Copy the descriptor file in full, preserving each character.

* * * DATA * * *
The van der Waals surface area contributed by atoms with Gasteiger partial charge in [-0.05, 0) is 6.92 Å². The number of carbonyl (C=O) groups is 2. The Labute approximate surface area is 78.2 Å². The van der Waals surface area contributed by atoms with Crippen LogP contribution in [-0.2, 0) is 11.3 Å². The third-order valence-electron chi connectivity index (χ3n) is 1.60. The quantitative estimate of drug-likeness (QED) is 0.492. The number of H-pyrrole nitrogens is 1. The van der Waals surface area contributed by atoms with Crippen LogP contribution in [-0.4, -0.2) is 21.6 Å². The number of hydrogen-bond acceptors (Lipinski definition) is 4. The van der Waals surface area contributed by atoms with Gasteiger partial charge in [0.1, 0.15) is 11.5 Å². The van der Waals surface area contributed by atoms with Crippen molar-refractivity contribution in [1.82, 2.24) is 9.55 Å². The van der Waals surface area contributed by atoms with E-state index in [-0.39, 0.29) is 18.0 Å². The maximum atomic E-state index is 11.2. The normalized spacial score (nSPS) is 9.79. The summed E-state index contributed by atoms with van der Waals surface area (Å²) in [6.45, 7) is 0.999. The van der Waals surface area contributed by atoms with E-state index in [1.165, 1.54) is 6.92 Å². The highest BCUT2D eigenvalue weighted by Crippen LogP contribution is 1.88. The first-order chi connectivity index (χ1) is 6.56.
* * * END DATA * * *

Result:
The van der Waals surface area contributed by atoms with Gasteiger partial charge in [-0.05, 0) is 6.92 Å². The number of carbonyl (C=O) groups is 2. The Labute approximate surface area is 78.2 Å². The van der Waals surface area contributed by atoms with Crippen LogP contribution in [-0.2, 0) is 11.3 Å². The third-order valence-electron chi connectivity index (χ3n) is 1.60. The quantitative estimate of drug-likeness (QED) is 0.492. The number of H-pyrrole nitrogens is 1. The van der Waals surface area contributed by atoms with Crippen LogP contribution in [-0.4, -0.2) is 21.6 Å². The number of hydrogen-bond acceptors (Lipinski definition) is 4. The van der Waals surface area contributed by atoms with Gasteiger partial charge in [0.1, 0.15) is 11.5 Å². The van der Waals surface area contributed by atoms with Crippen molar-refractivity contribution in [1.82, 2.24) is 9.55 Å². The van der Waals surface area contributed by atoms with E-state index in [-0.39, 0.29) is 18.0 Å². The maximum atomic E-state index is 11.2. The normalized spacial score (nSPS) is 9.79. The summed E-state index contributed by atoms with van der Waals surface area (Å²) in [6.45, 7) is 0.999. The van der Waals surface area contributed by atoms with E-state index in [1.165, 1.54) is 6.92 Å². The highest BCUT2D eigenvalue weighted by Crippen LogP contribution is 1.88. The first-order chi connectivity index (χ1) is 6.56.